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Topical numbing medicines are generally discouraged for management of corneal abrasions, but low concentrations and doses are probably better tolerated. Higher concentrations of topical anesthetics appear to impair healing of the cornea.
There is some use of topical anesthetics in people that are having pain that is not well controlled by oral medicines, but it is better to be using an ophthalmic preparation of a lower concentration, and also usually a longer acting medicine than the lidocaine, such as tetracaine.
At this point, it would be better to continue the treatment prescribed by the ER doctor. If the Vicodin is not doing well at controlling the pain, then it would be better to contact an Ophthalmologist for a lower concentration topical anesthetic in an ophthalmic preparation than to use the lidocaine that you have for suturing.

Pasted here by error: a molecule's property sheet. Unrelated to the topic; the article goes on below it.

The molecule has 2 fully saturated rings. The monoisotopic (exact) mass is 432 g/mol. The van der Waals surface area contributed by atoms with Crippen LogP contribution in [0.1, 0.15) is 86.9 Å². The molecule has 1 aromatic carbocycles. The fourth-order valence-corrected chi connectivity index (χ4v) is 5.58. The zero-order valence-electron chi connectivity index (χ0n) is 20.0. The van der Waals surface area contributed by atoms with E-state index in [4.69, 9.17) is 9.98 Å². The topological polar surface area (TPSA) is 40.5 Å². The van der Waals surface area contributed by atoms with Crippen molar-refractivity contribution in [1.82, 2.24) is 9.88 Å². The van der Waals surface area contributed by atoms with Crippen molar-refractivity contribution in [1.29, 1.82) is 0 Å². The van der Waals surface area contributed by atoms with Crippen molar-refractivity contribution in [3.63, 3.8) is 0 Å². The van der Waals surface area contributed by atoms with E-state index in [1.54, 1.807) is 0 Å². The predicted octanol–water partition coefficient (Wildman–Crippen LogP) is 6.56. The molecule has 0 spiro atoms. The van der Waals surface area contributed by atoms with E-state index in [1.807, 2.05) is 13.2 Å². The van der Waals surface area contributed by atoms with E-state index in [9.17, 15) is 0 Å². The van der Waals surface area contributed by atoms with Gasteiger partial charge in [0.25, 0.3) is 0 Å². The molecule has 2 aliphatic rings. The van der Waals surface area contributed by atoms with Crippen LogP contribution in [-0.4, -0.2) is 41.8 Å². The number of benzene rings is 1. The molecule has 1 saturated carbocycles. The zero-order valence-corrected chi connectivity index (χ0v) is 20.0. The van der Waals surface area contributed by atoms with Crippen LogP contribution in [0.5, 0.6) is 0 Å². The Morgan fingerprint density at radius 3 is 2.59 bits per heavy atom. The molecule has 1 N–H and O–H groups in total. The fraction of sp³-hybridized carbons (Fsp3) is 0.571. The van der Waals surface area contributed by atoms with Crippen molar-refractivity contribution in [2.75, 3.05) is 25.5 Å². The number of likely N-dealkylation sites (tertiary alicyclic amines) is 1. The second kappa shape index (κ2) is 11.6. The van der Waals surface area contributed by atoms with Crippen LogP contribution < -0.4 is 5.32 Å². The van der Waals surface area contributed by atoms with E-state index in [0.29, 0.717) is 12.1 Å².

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I am an ophthalmologist
And I just want to say that, as Dr. Love said above, putting any sort of anesthetic agent on a corneal abrasion is ABSOLUTELY the worst possible thing that you can do.
All anesthetic agents are toxic to the cornea and can cause the epithelium to stop growing across the wound. Unfortunately, in the last two decades of practice I have treated a number of patients who have put numbing drops on their wounded eye -- I will never forget the one enuculeation I had to do because of it.....
If it hurts that much a tight pressure patch can help.
Does this make sense to you?
Please, if you are going to give positive feedback for the help you received on this issue, make sure that you give Dr. Love excellent feedback not me -- I'm just "chiming in" ;)